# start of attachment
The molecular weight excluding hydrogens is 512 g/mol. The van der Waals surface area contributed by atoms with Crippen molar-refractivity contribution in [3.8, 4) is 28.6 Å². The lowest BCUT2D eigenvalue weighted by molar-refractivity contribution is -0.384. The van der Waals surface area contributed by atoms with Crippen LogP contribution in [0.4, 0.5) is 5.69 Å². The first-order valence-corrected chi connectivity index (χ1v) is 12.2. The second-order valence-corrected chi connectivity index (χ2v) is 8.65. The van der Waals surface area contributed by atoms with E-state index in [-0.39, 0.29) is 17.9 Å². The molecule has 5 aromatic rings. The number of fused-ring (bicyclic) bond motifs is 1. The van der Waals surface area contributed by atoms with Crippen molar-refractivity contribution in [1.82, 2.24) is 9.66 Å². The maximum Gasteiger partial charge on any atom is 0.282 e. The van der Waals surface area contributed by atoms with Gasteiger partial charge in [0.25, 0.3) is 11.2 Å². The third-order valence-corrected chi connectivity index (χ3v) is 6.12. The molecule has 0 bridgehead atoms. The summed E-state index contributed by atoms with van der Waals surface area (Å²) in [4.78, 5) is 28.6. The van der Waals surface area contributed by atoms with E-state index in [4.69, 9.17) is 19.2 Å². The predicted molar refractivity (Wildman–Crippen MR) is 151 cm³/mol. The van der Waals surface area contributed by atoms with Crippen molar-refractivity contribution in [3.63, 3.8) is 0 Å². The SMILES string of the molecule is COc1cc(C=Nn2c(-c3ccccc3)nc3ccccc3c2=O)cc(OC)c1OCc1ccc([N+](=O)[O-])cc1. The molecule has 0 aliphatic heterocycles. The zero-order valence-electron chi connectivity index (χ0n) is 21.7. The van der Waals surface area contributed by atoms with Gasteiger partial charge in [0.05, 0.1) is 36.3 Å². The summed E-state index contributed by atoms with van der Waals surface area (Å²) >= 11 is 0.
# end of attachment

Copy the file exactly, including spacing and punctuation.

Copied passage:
The molecular weight excluding hydrogens is 512 g/mol. The van der Waals surface area contributed by atoms with Crippen molar-refractivity contribution in [3.8, 4) is 28.6 Å². The lowest BCUT2D eigenvalue weighted by molar-refractivity contribution is -0.384. The van der Waals surface area contributed by atoms with Crippen LogP contribution in [0.4, 0.5) is 5.69 Å². The first-order valence-corrected chi connectivity index (χ1v) is 12.2. The second-order valence-corrected chi connectivity index (χ2v) is 8.65. The van der Waals surface area contributed by atoms with E-state index in [-0.39, 0.29) is 17.9 Å². The molecule has 5 aromatic rings. The number of fused-ring (bicyclic) bond motifs is 1. The van der Waals surface area contributed by atoms with Crippen molar-refractivity contribution in [1.82, 2.24) is 9.66 Å². The maximum Gasteiger partial charge on any atom is 0.282 e. The van der Waals surface area contributed by atoms with Gasteiger partial charge in [0.25, 0.3) is 11.2 Å². The third-order valence-corrected chi connectivity index (χ3v) is 6.12. The molecule has 0 bridgehead atoms. The summed E-state index contributed by atoms with van der Waals surface area (Å²) in [4.78, 5) is 28.6. The van der Waals surface area contributed by atoms with E-state index in [4.69, 9.17) is 19.2 Å². The predicted molar refractivity (Wildman–Crippen MR) is 151 cm³/mol. The van der Waals surface area contributed by atoms with Crippen molar-refractivity contribution in [3.63, 3.8) is 0 Å². The SMILES string of the molecule is COc1cc(C=Nn2c(-c3ccccc3)nc3ccccc3c2=O)cc(OC)c1OCc1ccc([N+](=O)[O-])cc1. The molecule has 0 aliphatic heterocycles. The zero-order valence-electron chi connectivity index (χ0n) is 21.7. The van der Waals surface area contributed by atoms with Gasteiger partial charge in [0.05, 0.1) is 36.3 Å². The summed E-state index contributed by atoms with van der Waals surface area (Å²) >= 11 is 0.